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Gold and All Markets Volatile on Alarm Over Greek Economy

Commodities / Gold and Silver 2011 Oct 26, 2011 - 01:36 AM GMT

By: Ned_W_Schmidt


Best Financial Markets Analysis ArticleSometimes the headlines say a lot more than the obvious. Below is the headline of the lead article for the Financial Times, 22 October 2011.

New Alarm Over Greek Economy Study says bail-out needs could reach €444bn 60% haircuts considered for bondholders

We would like to add a third line to the above. How about this?

2011: Keynesianism Dead

Greece was the poster child for Keynesianism. The idea was simple. No one would really have to work. Everyone could retire after a few years of work on a full government pension. Pay taxes? Not required. All of this was to be financed indefinitely by the issuance of government debt.

The government debt would be sold to banks. What if some of those debts, now in the case of Greece, might be uncollectible in the promised time period? No need to worry. The taxpayers in the rest of the EU will pay the credit card companies.

That 60% haircut for Greek bond holders in the above headline might be greater than actually experienced. Seems the rest of the EU might take care of the first 20%. Taxpayers would take that loss, and the banks would only lose 40%.

So now we understand the beauty of Keynesianism. The "greeks" get the free lunch. The bond holders and tax payers discover the meaning of the phrase "adverse financial consequences." But, investors do learn from their mistakes. They are not likely to be so fooled again. And, we suspect that German taxpayers, and others, will be far less tolerant of Keynesian spendthrifts in the future.

What is the real lesson from the Greek situation? Quite simply, Keynesianism is dead. Admittedly, the nonsensical concept that a free lunch society could be created through debt financed government spending was appealing. It was, unfortunately, financial alchemy, an attempt to convert idleness into prosperity.

Economic theories do come and go. Keynesianism has clearly over stayed its welcome. No economic ideology has been such a failure, as evidenced by the faltering Western economies over the past twenty years. Certainly the ongoing economic stagnation in the U.S., likely to continue for sometime, should be justification for giving the final rights to Keynesianism.

Situation with Greece is on the road to resolution. Their debts will be paid by the taxpayers of other nations, directly in some cases and indirectly through bank losses in others. Greece is yesterday's question. Tomorrow's question revolves around those other sovereign debts that continue to mount. Which taxpayers will pay those? Who will become responsible for the debt of the U.S. and others?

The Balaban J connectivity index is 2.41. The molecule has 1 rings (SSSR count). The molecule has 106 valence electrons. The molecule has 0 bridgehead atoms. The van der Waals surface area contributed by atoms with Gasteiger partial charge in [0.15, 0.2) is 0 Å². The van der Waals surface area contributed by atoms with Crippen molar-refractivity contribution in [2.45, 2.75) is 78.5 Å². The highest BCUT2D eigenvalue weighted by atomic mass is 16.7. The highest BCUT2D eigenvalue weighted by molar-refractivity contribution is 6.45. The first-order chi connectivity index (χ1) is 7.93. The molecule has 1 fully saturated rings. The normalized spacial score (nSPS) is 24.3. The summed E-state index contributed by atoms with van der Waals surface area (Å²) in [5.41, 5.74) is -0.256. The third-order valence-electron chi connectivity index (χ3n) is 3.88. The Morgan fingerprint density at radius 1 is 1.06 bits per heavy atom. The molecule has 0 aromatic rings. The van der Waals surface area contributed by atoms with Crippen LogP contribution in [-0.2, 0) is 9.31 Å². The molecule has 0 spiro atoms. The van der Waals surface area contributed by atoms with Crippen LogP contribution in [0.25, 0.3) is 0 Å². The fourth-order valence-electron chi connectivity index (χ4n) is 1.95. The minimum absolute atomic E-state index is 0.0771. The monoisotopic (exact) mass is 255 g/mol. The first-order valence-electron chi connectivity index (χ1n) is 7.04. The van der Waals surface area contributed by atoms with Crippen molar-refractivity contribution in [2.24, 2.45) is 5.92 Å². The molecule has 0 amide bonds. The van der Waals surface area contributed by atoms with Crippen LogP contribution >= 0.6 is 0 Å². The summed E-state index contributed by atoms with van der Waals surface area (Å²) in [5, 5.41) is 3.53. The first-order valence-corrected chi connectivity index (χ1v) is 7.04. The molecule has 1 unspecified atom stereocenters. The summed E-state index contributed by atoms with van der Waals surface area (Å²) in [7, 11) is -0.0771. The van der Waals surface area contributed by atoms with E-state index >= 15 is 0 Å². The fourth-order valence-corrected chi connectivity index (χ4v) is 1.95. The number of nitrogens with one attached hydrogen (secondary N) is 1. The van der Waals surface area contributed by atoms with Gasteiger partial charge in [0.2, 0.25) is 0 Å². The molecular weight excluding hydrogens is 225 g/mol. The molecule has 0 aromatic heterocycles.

Given the magnitude of the losses, for investors and taxpayers, some learning is taking place. Greece has been a great educational experience for all. Investors will be far less willing to finance the empty promises of Keynesianism. Government debt is now understood to be "fiat debt", and not necessarily real. In considering the graph below, we wonder if investors are now reacting to the implications of Greece and the death of Keynesianism.

Central Bank Holdings of US Debt

Each week in the financial data release from the Federal Reserve is included the size of foreign central bank ownership of U.S. government debt held at the Federal Reserve. It holds those investments as custodian for the owners. That ownership is the black line in the graph, using the left axis, which is in billions.

Line of red circles, using the right axis, is the rate of change in those holdings. That rate of change peaked late last year. In recent weeks, as can be observed in the graph, these holders of U.S. government debt have been reducing that investment. Most likely these foreign institutions are allowing U.S. government debt to mature without reinvesting the proceeds.

This development is worrisome. Has a structural change in the demand for funds bythese institutions occurred? We know many governments in the Middle East and North Africa are spending money to appease their populations. Those in the EU are also in need of money to pay the bills, and bailout Greece, et al. Could some be starting to worry about the massive debt of the U.S. government and the unwillingness of the Obama Regime do to something constructive about the U.S. deficit?

Problems of Greece and potential for similar problems with the U.S. and others are good reasons for investors to include Gold in their portfolios. When doing that, do it with the recognition that prices of all investments can be quite volatile when the financial world is dominated by high frequency traders and other speculative funds serving no economic purpose. On that subject, the $1,600 level for US$Gold has become a "fiat" support level. Vulnerability for $Gold to $1,500 should be assumed. Silver is now trading also at a "fiat" support level of $30-31. Vulnerability for that latter metal remains high and a bottom is not likely for it till the first of the new year.

By Ned W Schmidt CFA, CEBS

Copyright © 2011 Ned W. Schmidt - All Rights Reserved

GOLD THOUGHTS come from Ned W. Schmidt,CFA,CEBS, publisher of The Value View Gold Report , monthly, and Trading Thoughts , weekly. To receive copies of recent reports, go to

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